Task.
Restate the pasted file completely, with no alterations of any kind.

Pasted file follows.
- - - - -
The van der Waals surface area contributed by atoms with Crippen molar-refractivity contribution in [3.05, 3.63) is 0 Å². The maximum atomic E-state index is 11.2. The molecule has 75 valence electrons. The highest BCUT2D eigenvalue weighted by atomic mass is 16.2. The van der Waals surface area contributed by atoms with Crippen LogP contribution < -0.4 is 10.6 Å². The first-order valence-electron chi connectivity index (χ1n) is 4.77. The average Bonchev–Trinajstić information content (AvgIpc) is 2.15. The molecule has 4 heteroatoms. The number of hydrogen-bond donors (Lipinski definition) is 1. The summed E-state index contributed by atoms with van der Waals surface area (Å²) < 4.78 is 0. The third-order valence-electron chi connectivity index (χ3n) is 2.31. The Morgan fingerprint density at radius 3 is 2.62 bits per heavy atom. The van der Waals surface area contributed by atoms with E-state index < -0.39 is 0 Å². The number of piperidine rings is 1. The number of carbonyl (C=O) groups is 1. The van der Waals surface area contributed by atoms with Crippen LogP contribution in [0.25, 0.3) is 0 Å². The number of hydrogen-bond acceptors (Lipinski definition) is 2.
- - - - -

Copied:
The van der Waals surface area contributed by atoms with Crippen molar-refractivity contribution in [3.05, 3.63) is 0 Å². The maximum atomic E-state index is 11.2. The molecule has 75 valence electrons. The highest BCUT2D eigenvalue weighted by atomic mass is 16.2. The van der Waals surface area contributed by atoms with Crippen LogP contribution < -0.4 is 10.6 Å². The first-order valence-electron chi connectivity index (χ1n) is 4.77. The average Bonchev–Trinajstić information content (AvgIpc) is 2.15. The molecule has 4 heteroatoms. The number of hydrogen-bond donors (Lipinski definition) is 1. The summed E-state index contributed by atoms with van der Waals surface area (Å²) < 4.78 is 0. The third-order valence-electron chi connectivity index (χ3n) is 2.31. The Morgan fingerprint density at radius 3 is 2.62 bits per heavy atom. The van der Waals surface area contributed by atoms with E-state index < -0.39 is 0 Å². The number of piperidine rings is 1. The number of carbonyl (C=O) groups is 1. The van der Waals surface area contributed by atoms with Crippen LogP contribution in [0.25, 0.3) is 0 Å². The number of hydrogen-bond acceptors (Lipinski definition) is 2.